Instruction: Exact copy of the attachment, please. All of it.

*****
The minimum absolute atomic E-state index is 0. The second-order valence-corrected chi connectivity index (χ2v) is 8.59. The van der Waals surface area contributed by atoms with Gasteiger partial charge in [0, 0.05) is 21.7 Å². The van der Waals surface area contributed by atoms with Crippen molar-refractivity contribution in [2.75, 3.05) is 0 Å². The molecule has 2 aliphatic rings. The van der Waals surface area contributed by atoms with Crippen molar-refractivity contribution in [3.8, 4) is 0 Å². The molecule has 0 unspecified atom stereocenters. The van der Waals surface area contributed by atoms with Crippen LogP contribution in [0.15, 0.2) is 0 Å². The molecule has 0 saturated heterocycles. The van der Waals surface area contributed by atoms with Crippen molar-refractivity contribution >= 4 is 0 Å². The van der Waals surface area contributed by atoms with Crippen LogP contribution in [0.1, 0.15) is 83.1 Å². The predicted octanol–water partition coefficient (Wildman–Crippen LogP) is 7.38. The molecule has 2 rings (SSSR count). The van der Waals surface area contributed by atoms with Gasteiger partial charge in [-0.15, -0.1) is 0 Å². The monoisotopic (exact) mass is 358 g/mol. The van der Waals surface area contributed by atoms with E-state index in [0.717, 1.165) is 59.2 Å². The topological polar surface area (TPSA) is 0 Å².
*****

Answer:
The minimum absolute atomic E-state index is 0. The second-order valence-corrected chi connectivity index (χ2v) is 8.59. The van der Waals surface area contributed by atoms with Gasteiger partial charge in [0, 0.05) is 21.7 Å². The van der Waals surface area contributed by atoms with Crippen molar-refractivity contribution in [2.75, 3.05) is 0 Å². The molecule has 2 aliphatic rings. The van der Waals surface area contributed by atoms with Crippen molar-refractivity contribution in [3.8, 4) is 0 Å². The molecule has 0 unspecified atom stereocenters. The van der Waals surface area contributed by atoms with Crippen LogP contribution in [0.15, 0.2) is 0 Å². The molecule has 0 saturated heterocycles. The van der Waals surface area contributed by atoms with Crippen molar-refractivity contribution >= 4 is 0 Å². The van der Waals surface area contributed by atoms with Crippen LogP contribution in [0.1, 0.15) is 83.1 Å². The predicted octanol–water partition coefficient (Wildman–Crippen LogP) is 7.38. The molecule has 2 rings (SSSR count). The van der Waals surface area contributed by atoms with Gasteiger partial charge in [-0.15, -0.1) is 0 Å². The monoisotopic (exact) mass is 358 g/mol. The van der Waals surface area contributed by atoms with E-state index in [0.717, 1.165) is 59.2 Å². The topological polar surface area (TPSA) is 0 Å².